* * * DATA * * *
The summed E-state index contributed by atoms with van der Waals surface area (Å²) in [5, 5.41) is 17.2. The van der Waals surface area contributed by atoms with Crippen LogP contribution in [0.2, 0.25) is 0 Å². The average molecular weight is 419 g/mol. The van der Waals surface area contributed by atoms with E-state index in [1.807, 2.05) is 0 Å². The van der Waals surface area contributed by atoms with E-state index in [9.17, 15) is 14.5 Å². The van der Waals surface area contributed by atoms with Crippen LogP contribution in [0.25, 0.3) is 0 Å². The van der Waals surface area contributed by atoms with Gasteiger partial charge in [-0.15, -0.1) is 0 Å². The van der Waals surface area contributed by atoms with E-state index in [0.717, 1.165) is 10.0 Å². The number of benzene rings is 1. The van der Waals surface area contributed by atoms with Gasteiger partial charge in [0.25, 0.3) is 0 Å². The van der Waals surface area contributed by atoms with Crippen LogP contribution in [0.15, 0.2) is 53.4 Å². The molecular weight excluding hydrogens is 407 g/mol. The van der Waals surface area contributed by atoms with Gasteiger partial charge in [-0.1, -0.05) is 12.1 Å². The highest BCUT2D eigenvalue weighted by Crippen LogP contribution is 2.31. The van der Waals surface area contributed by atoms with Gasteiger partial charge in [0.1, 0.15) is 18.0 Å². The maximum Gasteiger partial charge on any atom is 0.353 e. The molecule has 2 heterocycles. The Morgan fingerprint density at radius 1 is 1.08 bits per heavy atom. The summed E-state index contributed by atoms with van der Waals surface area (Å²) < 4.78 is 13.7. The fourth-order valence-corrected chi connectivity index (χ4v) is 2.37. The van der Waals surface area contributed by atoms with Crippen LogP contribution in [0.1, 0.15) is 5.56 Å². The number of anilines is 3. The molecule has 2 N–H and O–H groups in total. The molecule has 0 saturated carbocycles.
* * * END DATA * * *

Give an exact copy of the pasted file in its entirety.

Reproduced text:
The summed E-state index contributed by atoms with van der Waals surface area (Å²) in [5, 5.41) is 17.2. The van der Waals surface area contributed by atoms with Crippen LogP contribution in [0.2, 0.25) is 0 Å². The average molecular weight is 419 g/mol. The van der Waals surface area contributed by atoms with E-state index in [1.807, 2.05) is 0 Å². The van der Waals surface area contributed by atoms with E-state index in [9.17, 15) is 14.5 Å². The van der Waals surface area contributed by atoms with Crippen LogP contribution in [0.25, 0.3) is 0 Å². The van der Waals surface area contributed by atoms with Gasteiger partial charge in [-0.15, -0.1) is 0 Å². The van der Waals surface area contributed by atoms with E-state index in [0.717, 1.165) is 10.0 Å². The number of benzene rings is 1. The van der Waals surface area contributed by atoms with Gasteiger partial charge in [0.25, 0.3) is 0 Å². The van der Waals surface area contributed by atoms with Crippen LogP contribution in [0.15, 0.2) is 53.4 Å². The molecular weight excluding hydrogens is 407 g/mol. The van der Waals surface area contributed by atoms with Gasteiger partial charge in [-0.1, -0.05) is 12.1 Å². The highest BCUT2D eigenvalue weighted by Crippen LogP contribution is 2.31. The van der Waals surface area contributed by atoms with Gasteiger partial charge in [0.1, 0.15) is 18.0 Å². The maximum Gasteiger partial charge on any atom is 0.353 e. The molecule has 2 heterocycles. The Morgan fingerprint density at radius 1 is 1.08 bits per heavy atom. The summed E-state index contributed by atoms with van der Waals surface area (Å²) < 4.78 is 13.7. The fourth-order valence-corrected chi connectivity index (χ4v) is 2.37. The van der Waals surface area contributed by atoms with Crippen LogP contribution in [0.1, 0.15) is 5.56 Å². The number of anilines is 3. The molecule has 2 N–H and O–H groups in total. The molecule has 0 saturated carbocycles.